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Pawtuckaway North Mountain via Boulder Field 2021

It was a beautiful fall day, exceptionally warm for 22 October and I started the hike overdressed for the weather and had to shed layers after a short time.

I was pleasantly greeted by two nice ladies on horses on round pond road as I exited my jeep to start the day in the woods.

I had parked between trees near the trail that goes down to the glacial boulder field and started my hike in that direction.

As usual in NH state parks, the trail is well marked and I proceeded along through the boulder field and then thru the woods heading towards a small pond that is just past a relatively sheer high rock face on the left of the trail, there was a gentleman coaching another individual in climbing techniques as I passed by headed towards a steep rock scramble.

I was greeted by a small and quite curious squirrel, who seemed interested in the noise from my camera as I took pictures of him.

As I headed up away from the pond, where it was necessary to use handholds on the many tree roots to climb up the rock as the fall leaves made the rock quite slippery. The trail then proceeded thru the woods slowly gaining altitude and then there is a short reprieve from steep elevation gain thru a series of switchbacks and then you proceed thru a relatively flat section until the last short scramble up to where the historic microwave reflector used to be. All that remains of the communications relic are the concrete support pillars.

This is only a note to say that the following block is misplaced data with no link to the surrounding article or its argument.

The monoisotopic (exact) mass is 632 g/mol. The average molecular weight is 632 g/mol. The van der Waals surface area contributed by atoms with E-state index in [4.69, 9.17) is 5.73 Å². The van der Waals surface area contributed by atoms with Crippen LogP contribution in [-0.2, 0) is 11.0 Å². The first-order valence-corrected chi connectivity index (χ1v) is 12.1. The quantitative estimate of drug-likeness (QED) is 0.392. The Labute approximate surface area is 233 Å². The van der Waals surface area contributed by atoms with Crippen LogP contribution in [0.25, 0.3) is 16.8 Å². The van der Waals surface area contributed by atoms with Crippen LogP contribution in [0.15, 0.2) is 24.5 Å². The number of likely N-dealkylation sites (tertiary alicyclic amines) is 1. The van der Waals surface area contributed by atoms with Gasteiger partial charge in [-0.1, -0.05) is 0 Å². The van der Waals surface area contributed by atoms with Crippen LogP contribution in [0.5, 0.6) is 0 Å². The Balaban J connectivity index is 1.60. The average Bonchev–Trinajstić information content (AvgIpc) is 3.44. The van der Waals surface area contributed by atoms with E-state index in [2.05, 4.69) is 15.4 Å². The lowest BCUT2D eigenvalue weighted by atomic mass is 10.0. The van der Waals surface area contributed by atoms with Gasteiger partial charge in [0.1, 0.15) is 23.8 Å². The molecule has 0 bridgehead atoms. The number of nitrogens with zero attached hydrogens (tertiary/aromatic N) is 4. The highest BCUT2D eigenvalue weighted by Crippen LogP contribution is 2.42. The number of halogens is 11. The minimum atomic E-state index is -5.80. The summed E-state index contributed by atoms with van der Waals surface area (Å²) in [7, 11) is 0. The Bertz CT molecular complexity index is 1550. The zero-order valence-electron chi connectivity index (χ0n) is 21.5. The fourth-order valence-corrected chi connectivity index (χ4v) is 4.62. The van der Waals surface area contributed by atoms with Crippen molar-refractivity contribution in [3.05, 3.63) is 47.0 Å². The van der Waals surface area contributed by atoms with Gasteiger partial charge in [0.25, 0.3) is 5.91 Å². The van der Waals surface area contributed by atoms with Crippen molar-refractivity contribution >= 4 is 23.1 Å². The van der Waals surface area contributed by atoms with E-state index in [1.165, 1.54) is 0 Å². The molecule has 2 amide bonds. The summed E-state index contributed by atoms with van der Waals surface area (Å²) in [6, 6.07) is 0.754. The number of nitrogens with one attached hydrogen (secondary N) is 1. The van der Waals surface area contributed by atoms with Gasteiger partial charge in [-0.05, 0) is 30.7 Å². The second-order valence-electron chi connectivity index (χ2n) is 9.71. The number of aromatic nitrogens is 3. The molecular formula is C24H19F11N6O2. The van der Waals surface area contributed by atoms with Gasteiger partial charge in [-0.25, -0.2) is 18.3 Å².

There is a narrow view point to the left of the trail from the pillars, if you proceed past them to the rock ledge outcrop the view in that direction is much better.

At that same location you are able to see the fire tower on one of the other peaks on the other side of the caldera.

I made the return trip back the same trail as it was clouding up and did not want to get caught in any rain doing either of the other trails that leave the summit that return back to the dirt roads that run around the inside of the caldera. Had I taken either of those trails I would have had a road walk to return back to my jeep.

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Rocky Point @Lake Massebesic

I went down the rocky point fire road today to see what rocky point was all about. It was not what I expected, although there were several places at my destination where you could get to the water, it was not any more or less rocky than any other shoreline on . The actual “rocky point” where the rocks extend out into the lake just under the surface as shown in the satellite image in the gallery below was not directly accessible from the fire road without doing a bushwack through mud and muck and I chose to not do that and it is located a short bit east-southeast from the open area where I stopped. It is possible that its name comes from the large rocks out in the water, several of which were visible from shore, that can cause Navigation and impact issues for boats. Only one spot where you would have enough room to cast a fishing line at the described open area, unsure if its a good spot or not, it is fairly close to the deep part of the lake but looked really shallow going out from the shore. Lots of poison ivy along the trail to be aware of, and one swampy area along the way with a few annoying bugs, but overall not a bad walk. There is a large tree across the trail about halfway to the point/shoreline area to be aware of.